Stowing away on the Miryhl Heart might have seemed like a big adventure, but in truth she had risked nothing. Derrain was a Kilpapan, the adopted brother of her sister-by-marriage. Taryn had never been in any danger from him, even if he hadn’t been one of the nicest, most easy-going men she’d ever encountered. There was never any chance that he would have reacted badly once she’d been discovered hiding behind the salted pork. Derrain wasn’t the sort to throw anyone off his ship, let alone the royal-blooded almost-sister of his oldest, closest friend.
Taryn’s great adventure hadn’t been much of an adventure at all. She’d gone from one safe house to another, endangering nothing, risking nothing. Achieving nothing.
“You thought yourself so brave,” she muttered bitterly, turning her back on the cursed clouds and throwing her cloth into the bucket with all the other dirty ones. As she moved to gather up her cleaning supplies, ready to descend back below, she caught the sound of voices in the next room. The soothing rumble was clearly Zephyr, a miryhl as large and laidback as her captain, but Taryn couldn’t tell who the eagle was talking to.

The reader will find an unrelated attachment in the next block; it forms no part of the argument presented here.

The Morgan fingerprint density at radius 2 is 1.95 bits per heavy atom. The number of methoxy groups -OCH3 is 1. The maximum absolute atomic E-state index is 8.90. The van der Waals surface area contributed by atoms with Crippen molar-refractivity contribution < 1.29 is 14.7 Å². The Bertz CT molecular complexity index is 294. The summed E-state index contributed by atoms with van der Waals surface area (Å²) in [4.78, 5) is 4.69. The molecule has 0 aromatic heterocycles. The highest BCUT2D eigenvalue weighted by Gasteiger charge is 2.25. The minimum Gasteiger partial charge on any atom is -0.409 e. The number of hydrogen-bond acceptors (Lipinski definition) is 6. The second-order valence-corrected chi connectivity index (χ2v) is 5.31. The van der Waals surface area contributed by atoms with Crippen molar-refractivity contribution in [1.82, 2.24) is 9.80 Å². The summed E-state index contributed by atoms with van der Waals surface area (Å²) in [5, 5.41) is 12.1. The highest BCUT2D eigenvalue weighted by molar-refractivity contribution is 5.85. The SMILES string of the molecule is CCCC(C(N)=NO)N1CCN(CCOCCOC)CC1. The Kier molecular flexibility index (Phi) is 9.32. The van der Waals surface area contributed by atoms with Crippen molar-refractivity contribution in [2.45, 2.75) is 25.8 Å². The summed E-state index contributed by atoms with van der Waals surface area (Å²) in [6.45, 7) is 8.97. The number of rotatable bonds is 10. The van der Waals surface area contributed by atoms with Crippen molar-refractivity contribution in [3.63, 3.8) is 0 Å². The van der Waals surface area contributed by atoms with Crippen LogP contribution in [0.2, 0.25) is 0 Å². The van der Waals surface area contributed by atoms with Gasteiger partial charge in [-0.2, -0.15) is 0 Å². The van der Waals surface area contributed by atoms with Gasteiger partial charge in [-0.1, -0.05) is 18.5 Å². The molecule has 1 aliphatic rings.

Tiptoeing closer, she crept towards the double doors that had once divided the captain’s state room from his sleeping quarters. Except on this ship the state room and sleeping quarters occupied the same space, with only a heavy curtain providing an illusion of privacy. The other half, where once a captain of Derrain’s stature might have met and dined with other ship’s captains and important dignitaries and guests, was where Zephyr now lived.